In Walworth County, where the jail closed in October, Sheriff Josh Bohl said the typical housing need is anywhere from 10 to more than 30. Without a jail of its own, he said, Walworth is finding space elsewhere.

There are sections of state law that allow counties to enter into a joint agreement for the establishment of a regional jail. Staci Ackerman, executive director for the South Dakota Sheriff’s Association, said there are four sections of state law that specifically deal with the concept. Three have been in place since 1986, she said.

“Legislators back then foresaw the need for a regional jail,” she said.

But she also noted the provisions lack detail and clarity.

While there isn’t any legislation pending in the state Legislature specifically addressing a regional jail, District 3 Rep. Drew Dennert, R- Aberdeen, spoke briefly on a bill that could just provide a new source of revenue for counties. That’s House Bill 1230, which proposes to redirect a percentage of the sales and use tax that is paid to the state and place that revenue in a capital improvement fund for county use.

According to that legislation initially 0.05% would be diverted, which would net about $578,803 for all counties to share. But the bill also includes a provision that the percentage increase by 0.05% each year until it reaches 0.25%, which would be in fiscal year 2026. By then, the projected revenue, shared among the counties, would be $3.5 million.

Dennert said counties in the area could tap that revenue and put it toward the construction of a regional jail.

As it’s written right now, he said, counties would have to make a payment request through the state. But he talked about amending the bill so the money would go directly to the counties for immediate use or to save for a specific use.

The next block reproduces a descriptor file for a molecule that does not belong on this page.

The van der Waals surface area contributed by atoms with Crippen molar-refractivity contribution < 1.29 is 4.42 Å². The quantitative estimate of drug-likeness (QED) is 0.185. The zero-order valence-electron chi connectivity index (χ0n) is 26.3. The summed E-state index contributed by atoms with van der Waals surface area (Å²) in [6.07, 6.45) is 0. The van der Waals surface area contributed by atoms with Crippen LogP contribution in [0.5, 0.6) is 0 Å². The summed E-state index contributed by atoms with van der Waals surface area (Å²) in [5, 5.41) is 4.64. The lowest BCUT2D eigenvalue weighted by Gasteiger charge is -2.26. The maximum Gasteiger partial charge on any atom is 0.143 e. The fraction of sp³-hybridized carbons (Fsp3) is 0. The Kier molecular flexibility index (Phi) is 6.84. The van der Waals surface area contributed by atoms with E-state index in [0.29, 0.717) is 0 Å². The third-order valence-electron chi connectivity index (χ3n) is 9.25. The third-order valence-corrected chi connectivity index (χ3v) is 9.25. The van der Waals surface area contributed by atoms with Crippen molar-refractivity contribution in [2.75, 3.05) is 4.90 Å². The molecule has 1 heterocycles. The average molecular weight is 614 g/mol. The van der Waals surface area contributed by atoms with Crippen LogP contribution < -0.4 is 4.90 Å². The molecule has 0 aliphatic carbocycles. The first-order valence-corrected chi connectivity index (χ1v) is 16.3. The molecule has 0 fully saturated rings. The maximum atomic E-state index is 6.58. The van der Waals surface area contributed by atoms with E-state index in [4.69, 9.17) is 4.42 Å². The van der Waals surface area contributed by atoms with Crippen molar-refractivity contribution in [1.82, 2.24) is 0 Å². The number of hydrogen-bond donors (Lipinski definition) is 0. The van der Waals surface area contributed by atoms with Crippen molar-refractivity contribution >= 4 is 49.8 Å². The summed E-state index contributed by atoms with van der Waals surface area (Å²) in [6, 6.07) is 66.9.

When one county commissioner noted a concern about ongoing expenses with the operation of jails, Dennert said the bill could also be amended to include operational costs of a jail.

The bill has several steps before approval. While it passed unanimously by the House Taxation Committee, it now goes before House appropriations for consideration.

Those in attendance were told the next step is to select a firm as an owner’s representative that can walk the counties through the process and conduct a needs assessment in all the counties. That representative would also provide cost estimates for the project.

District 3 Sen. Al Novstrup, R-Aberdeen, said if a funding request is to come before the Legislature, lots of work needs to be done in advance before the next session. It starts with knowing not only construction costs but the cost to operate the facility. With 12 legislators representing northeastern South Dakota and a total of 105 covering the entire state, Novstrup said, making contact with each of those legislators and having personal discussions to get support is important.

“If you don’t win the battle before it starts, you lose,” he said.